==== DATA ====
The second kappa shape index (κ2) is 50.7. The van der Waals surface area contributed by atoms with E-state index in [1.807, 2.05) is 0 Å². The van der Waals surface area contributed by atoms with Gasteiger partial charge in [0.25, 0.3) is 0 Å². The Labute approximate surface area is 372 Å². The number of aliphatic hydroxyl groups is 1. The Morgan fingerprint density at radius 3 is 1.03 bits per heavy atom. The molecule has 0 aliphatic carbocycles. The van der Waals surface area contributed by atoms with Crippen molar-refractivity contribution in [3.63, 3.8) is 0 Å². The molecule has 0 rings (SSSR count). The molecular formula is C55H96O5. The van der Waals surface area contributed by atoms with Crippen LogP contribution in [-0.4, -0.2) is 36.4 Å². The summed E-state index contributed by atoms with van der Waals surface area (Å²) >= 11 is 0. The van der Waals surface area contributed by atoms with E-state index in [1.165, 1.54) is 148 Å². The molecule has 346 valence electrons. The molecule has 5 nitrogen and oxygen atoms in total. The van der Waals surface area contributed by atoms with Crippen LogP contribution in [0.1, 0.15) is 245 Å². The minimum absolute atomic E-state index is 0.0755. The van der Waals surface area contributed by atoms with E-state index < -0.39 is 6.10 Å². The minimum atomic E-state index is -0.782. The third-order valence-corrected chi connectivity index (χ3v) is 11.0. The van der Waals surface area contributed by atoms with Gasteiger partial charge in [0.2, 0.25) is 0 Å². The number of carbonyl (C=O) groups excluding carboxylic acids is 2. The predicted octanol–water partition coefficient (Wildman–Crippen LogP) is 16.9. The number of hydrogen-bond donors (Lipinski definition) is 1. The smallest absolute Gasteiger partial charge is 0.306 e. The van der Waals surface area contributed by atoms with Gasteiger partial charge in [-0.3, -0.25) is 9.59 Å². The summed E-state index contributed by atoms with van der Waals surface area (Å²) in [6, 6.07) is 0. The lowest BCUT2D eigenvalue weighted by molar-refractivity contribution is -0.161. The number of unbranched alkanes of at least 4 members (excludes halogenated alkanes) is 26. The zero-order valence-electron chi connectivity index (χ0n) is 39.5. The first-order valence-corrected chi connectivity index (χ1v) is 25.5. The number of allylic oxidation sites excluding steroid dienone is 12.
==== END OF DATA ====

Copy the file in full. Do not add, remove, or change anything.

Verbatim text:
The second kappa shape index (κ2) is 50.7. The van der Waals surface area contributed by atoms with E-state index in [1.807, 2.05) is 0 Å². The van der Waals surface area contributed by atoms with Gasteiger partial charge in [0.25, 0.3) is 0 Å². The Labute approximate surface area is 372 Å². The number of aliphatic hydroxyl groups is 1. The Morgan fingerprint density at radius 3 is 1.03 bits per heavy atom. The molecule has 0 aliphatic carbocycles. The van der Waals surface area contributed by atoms with Crippen molar-refractivity contribution in [3.63, 3.8) is 0 Å². The molecule has 0 rings (SSSR count). The molecular formula is C55H96O5. The van der Waals surface area contributed by atoms with Crippen LogP contribution in [-0.4, -0.2) is 36.4 Å². The summed E-state index contributed by atoms with van der Waals surface area (Å²) >= 11 is 0. The van der Waals surface area contributed by atoms with E-state index in [1.165, 1.54) is 148 Å². The molecule has 346 valence electrons. The molecule has 5 nitrogen and oxygen atoms in total. The van der Waals surface area contributed by atoms with Crippen LogP contribution in [0.1, 0.15) is 245 Å². The minimum absolute atomic E-state index is 0.0755. The van der Waals surface area contributed by atoms with E-state index < -0.39 is 6.10 Å². The minimum atomic E-state index is -0.782. The third-order valence-corrected chi connectivity index (χ3v) is 11.0. The van der Waals surface area contributed by atoms with Gasteiger partial charge in [0.2, 0.25) is 0 Å². The number of carbonyl (C=O) groups excluding carboxylic acids is 2. The predicted octanol–water partition coefficient (Wildman–Crippen LogP) is 16.9. The number of hydrogen-bond donors (Lipinski definition) is 1. The smallest absolute Gasteiger partial charge is 0.306 e. The van der Waals surface area contributed by atoms with Gasteiger partial charge in [-0.3, -0.25) is 9.59 Å². The summed E-state index contributed by atoms with van der Waals surface area (Å²) in [6, 6.07) is 0. The lowest BCUT2D eigenvalue weighted by molar-refractivity contribution is -0.161. The number of unbranched alkanes of at least 4 members (excludes halogenated alkanes) is 26. The zero-order valence-electron chi connectivity index (χ0n) is 39.5. The first-order valence-corrected chi connectivity index (χ1v) is 25.5. The number of allylic oxidation sites excluding steroid dienone is 12.